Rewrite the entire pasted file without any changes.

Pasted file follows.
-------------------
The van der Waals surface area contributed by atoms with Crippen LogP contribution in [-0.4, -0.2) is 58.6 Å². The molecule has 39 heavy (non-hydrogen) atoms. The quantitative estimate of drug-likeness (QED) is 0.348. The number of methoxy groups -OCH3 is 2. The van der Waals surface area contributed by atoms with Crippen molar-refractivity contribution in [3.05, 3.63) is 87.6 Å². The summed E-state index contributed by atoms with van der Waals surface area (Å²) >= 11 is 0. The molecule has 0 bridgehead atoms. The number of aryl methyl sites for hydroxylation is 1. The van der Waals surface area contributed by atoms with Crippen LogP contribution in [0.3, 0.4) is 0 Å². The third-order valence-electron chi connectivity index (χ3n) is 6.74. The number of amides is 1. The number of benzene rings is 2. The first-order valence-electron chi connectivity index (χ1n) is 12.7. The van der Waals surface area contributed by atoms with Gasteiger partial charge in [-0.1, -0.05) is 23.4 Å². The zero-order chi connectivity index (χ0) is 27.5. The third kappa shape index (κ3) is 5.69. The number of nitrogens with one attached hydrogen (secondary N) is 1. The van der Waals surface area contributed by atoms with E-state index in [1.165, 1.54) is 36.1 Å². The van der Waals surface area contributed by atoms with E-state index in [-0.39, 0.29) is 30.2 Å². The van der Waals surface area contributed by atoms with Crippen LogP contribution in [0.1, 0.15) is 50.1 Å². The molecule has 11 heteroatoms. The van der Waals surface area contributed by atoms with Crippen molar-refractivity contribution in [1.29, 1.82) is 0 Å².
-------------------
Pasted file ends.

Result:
The van der Waals surface area contributed by atoms with Crippen LogP contribution in [-0.4, -0.2) is 58.6 Å². The molecule has 39 heavy (non-hydrogen) atoms. The quantitative estimate of drug-likeness (QED) is 0.348. The number of methoxy groups -OCH3 is 2. The van der Waals surface area contributed by atoms with Crippen molar-refractivity contribution in [3.05, 3.63) is 87.6 Å². The summed E-state index contributed by atoms with van der Waals surface area (Å²) >= 11 is 0. The molecule has 0 bridgehead atoms. The number of aryl methyl sites for hydroxylation is 1. The van der Waals surface area contributed by atoms with Crippen LogP contribution in [0.3, 0.4) is 0 Å². The third-order valence-electron chi connectivity index (χ3n) is 6.74. The number of amides is 1. The number of benzene rings is 2. The first-order valence-electron chi connectivity index (χ1n) is 12.7. The van der Waals surface area contributed by atoms with Gasteiger partial charge in [-0.1, -0.05) is 23.4 Å². The zero-order chi connectivity index (χ0) is 27.5. The third kappa shape index (κ3) is 5.69. The number of nitrogens with one attached hydrogen (secondary N) is 1. The van der Waals surface area contributed by atoms with E-state index in [1.165, 1.54) is 36.1 Å². The van der Waals surface area contributed by atoms with E-state index in [-0.39, 0.29) is 30.2 Å². The van der Waals surface area contributed by atoms with Crippen LogP contribution in [0.1, 0.15) is 50.1 Å². The molecule has 11 heteroatoms. The van der Waals surface area contributed by atoms with Crippen molar-refractivity contribution in [1.29, 1.82) is 0 Å².